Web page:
“The most important thing is that Shell and BP shareholders are asking for information on carbon and other risks. And we know there are a lot of misconceptions about the oil industry. So increasing company disclosure may help alleveiate this and seems to be a win-win for everyone.”

So-called unconventional oil development, such as tar sands, is becoming “the new normal,” Linley pointed out, and both Shell and BP “need to be in that game” to remain competitive. By the same token, the companies cannot afford to ignore environmental and social risk, she added.

“ESG factors are becoming more important to investors. Oil sands development needs to be done right.”

Tuesday, April 6, 2010

QTrade closes Meritas deal

QTrade Fund Management has finalized its merger agreement with socially responsible mutual fund company Meritas Financial. The combined firm will be part of the QTrade Financial Group, which has $4.5 billion in assets under administration and $365 million in assets under management.

“Qtrade will continue to provide managed portfolio and mutual fund solutions to retail investors, institutional clients, advisors and the customers of Qtrade's financial institution partners across Canada,” the company stated in a news release.

"Not only are we excited about the addition of Meritas' industry leading SRI investment solutions to our managed portfolio and mutual fund offering, but we are extremely pleased to have Gary Hawton, CEO of Meritas, the rest of the Meritas staff and the Meritas shareholders, who will become important Qtrade shareholders, join the Qtrade team,” said QTrade CEO Scott Gibner. “In one transaction we expanded our wealth management offering, added significant depth to our fund management team and gained tremendous new shareholder strength."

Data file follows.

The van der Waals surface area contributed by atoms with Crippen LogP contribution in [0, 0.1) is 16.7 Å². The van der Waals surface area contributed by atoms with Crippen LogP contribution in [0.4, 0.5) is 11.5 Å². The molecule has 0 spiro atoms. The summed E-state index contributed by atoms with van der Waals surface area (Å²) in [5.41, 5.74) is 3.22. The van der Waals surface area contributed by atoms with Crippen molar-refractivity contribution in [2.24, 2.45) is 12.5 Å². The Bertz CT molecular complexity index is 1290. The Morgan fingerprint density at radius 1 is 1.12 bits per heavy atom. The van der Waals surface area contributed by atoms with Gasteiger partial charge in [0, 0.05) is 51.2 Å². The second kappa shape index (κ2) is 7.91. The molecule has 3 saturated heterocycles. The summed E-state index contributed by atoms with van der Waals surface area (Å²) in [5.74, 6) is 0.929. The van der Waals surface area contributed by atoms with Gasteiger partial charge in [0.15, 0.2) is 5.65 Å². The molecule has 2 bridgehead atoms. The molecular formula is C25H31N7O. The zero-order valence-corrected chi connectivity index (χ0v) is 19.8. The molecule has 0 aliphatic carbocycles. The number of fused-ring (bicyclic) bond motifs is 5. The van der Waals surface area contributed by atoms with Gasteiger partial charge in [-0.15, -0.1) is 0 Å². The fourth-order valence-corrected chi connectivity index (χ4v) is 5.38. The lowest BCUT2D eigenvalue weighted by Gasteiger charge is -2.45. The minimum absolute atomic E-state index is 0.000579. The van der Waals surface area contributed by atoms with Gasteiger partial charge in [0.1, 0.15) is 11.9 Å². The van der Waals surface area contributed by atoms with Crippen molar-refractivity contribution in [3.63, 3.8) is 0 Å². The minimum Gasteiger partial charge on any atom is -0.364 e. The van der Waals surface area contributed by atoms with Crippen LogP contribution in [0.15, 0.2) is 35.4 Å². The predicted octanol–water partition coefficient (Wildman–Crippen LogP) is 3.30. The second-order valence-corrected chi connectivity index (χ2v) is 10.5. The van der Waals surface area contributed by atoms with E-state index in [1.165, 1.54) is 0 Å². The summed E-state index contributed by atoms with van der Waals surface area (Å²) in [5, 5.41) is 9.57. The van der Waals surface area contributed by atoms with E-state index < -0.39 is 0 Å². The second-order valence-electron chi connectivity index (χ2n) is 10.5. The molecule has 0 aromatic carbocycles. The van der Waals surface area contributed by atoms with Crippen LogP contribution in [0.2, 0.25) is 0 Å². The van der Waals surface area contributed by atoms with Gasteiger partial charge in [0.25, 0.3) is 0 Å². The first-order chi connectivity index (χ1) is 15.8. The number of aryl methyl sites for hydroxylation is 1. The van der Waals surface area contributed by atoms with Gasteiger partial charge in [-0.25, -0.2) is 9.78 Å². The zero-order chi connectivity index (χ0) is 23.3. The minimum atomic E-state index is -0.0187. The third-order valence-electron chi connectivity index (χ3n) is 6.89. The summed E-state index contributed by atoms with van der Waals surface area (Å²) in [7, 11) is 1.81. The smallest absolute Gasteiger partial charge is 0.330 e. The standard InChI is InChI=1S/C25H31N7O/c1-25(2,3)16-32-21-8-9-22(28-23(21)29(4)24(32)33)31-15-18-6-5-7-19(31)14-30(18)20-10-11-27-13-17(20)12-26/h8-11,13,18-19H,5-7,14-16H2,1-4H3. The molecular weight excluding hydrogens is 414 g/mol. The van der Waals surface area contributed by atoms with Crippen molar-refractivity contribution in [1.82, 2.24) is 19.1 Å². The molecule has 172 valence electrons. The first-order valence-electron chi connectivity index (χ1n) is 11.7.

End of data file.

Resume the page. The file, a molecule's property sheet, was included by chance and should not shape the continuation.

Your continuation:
Under the terms of the friendly takeover, first announced in December of last year, Meritas will continue to operate as an independent entity. Meritas’ head office is located in Kitchener, Ontario while QTrade is based in Vancouver. However, QTrade will set up an office in Kitchener to serve its client base in eastern Canada.

Thursday, April 1, 2010

Drink beer, move the market

At a restaurant in New York City opening today, you can do exactly that. The Exchange Bar and Grill has a ticker tape reflecting prices that will go up and down based on demand. There is, however, a floor and a ceiling, so your food and beverages can never get too cheap, or too expensive.

As Socially Responsible Investors, we can do our best to keep the price high and profit coming in for local microbrewery Keegan Ales in Kingston, New York, by ordering up Mother’s Milk, a robust full bodied stout.